OPINION: Society must learn to appreciate culture, not appropriate it

A Oaxacan woman sells her traditional textiles in the state of Puebla, Mexico. People often sell the textiles in various forms of garment to tourists. Acaxochitlan, a traditional Nahua community, is known for the bright multi-colored birds and flowers on the textiles. “A racist notion found in neoshamanic circles is placing high value on indigenous wisdom but not on indigenous people,” author S. Kelley Harrell said in Teen Spirit Guide to Modern Shamanism Photo courtesy of Wikimedia Commons.

It’s all around you: in the food you eat, the music you listen to, the language you speak, the holidays you celebrate and so on. All of that and more is what culture is composed of. It’s a beautiful, intricate, never-ending thing thing. It’s something that should be appreciated- not appropriated.

In a time where there seems to be divisions everywhere -gender, sexuality, race, color, religion, political beliefs, and so on- it’s important to not overlook our differences but acknowledge and celebrate them.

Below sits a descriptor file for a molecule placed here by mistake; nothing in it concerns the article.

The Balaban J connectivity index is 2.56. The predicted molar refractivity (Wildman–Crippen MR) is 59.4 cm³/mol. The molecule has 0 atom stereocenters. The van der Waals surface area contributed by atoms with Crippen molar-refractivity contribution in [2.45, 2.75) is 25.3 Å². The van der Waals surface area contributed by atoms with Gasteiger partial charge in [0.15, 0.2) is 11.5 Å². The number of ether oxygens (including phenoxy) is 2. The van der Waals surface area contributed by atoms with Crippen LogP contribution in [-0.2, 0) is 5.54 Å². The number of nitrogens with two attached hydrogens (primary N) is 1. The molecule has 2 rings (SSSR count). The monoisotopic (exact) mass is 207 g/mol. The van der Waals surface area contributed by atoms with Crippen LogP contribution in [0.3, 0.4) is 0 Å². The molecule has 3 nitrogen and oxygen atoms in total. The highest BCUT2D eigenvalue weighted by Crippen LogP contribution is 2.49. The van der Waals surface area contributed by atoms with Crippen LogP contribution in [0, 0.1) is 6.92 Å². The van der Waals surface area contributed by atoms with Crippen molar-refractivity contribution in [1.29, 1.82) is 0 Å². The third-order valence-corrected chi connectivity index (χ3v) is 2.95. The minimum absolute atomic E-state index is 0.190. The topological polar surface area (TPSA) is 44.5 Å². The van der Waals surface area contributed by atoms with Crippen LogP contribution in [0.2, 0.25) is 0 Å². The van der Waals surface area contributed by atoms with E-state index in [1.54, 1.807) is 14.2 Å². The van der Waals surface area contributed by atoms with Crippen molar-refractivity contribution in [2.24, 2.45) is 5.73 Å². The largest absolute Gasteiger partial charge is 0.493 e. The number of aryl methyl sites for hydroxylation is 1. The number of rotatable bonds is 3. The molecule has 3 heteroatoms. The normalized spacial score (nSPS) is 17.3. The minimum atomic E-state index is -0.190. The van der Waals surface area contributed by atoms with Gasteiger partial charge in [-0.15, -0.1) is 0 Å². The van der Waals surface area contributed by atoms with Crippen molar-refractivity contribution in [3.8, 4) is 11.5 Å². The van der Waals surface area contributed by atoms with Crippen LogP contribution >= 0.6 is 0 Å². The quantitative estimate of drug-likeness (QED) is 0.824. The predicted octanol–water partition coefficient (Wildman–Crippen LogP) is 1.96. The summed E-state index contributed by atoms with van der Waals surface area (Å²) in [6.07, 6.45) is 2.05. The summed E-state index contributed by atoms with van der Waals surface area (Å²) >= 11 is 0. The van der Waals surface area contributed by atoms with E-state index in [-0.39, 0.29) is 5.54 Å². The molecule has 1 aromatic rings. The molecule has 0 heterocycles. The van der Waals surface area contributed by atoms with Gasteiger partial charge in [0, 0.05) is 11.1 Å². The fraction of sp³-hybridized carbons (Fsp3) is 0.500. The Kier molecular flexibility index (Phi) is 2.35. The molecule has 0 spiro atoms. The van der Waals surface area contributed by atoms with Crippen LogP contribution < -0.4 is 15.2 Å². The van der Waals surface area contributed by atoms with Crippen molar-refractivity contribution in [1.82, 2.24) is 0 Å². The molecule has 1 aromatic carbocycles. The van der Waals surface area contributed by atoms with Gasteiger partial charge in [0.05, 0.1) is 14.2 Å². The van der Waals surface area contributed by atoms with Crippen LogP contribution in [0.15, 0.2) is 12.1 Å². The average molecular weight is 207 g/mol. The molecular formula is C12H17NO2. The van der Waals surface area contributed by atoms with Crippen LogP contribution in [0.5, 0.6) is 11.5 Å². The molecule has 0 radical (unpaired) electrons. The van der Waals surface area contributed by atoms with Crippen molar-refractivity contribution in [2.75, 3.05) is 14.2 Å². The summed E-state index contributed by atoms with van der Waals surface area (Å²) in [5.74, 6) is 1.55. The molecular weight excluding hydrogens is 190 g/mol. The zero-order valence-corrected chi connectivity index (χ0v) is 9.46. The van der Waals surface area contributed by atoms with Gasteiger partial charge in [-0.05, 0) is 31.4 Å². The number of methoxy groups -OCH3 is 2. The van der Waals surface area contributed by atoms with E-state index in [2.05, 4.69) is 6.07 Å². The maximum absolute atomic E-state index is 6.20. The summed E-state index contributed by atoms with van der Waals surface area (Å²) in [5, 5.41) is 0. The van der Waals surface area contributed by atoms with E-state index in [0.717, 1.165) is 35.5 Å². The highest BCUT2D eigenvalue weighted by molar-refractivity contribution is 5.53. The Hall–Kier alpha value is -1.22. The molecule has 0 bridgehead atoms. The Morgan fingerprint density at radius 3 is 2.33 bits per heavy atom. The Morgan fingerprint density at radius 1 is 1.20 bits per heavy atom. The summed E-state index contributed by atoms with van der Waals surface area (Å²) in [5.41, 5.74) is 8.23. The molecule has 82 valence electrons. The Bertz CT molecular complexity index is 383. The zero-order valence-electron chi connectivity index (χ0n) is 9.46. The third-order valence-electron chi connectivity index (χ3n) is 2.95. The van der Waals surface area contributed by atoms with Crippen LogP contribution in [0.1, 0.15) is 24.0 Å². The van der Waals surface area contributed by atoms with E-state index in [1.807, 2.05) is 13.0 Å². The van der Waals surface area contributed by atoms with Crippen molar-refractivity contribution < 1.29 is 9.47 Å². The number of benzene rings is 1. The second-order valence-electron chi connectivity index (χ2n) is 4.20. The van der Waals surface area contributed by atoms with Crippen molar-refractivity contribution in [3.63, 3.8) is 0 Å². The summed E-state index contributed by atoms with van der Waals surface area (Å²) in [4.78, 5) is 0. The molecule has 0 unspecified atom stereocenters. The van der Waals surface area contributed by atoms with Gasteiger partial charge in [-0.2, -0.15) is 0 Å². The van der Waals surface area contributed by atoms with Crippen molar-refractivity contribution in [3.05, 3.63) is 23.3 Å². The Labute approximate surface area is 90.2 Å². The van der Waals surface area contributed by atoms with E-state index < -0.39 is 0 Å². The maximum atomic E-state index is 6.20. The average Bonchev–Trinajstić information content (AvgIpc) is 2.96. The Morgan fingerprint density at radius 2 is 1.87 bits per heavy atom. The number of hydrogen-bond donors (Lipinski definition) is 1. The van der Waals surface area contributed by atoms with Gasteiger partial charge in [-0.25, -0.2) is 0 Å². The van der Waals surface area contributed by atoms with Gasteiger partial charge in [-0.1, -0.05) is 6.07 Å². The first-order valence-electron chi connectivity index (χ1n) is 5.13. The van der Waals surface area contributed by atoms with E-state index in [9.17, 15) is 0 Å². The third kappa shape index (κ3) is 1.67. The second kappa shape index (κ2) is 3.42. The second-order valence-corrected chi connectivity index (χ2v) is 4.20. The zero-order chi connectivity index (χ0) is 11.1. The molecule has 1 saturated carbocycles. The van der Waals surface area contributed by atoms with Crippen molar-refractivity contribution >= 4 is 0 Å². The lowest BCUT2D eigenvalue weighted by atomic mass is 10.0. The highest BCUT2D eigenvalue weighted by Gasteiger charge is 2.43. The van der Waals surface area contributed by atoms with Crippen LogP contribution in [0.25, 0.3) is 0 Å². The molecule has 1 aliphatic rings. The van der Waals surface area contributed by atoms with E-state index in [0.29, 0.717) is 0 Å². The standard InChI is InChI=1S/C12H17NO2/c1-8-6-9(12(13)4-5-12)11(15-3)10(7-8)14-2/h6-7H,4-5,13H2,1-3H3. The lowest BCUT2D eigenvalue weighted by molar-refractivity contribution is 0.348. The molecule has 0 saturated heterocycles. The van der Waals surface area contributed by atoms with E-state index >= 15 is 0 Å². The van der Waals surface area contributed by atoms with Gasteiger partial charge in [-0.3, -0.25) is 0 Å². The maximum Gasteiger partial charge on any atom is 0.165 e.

Appropriation and appreciation are two similar phrases but with wildly different meanings. Cultural appreciation is when someone respectfully learns and experiences a different culture than their own with good intentions. Cultural appropriation is when someone inappropriately takes certain aspects of a culture (often historically oppressed) without consent and uses them for their own profit. 

Unfortunately you don’t have to look far to find examples of cultural appropriation. Clothing, religious symbols, hairstyles, holidays, and such are common targets of appropriation. Another thing to consider is that more often than not, the appropriation is done by those who have more privileges or the majority.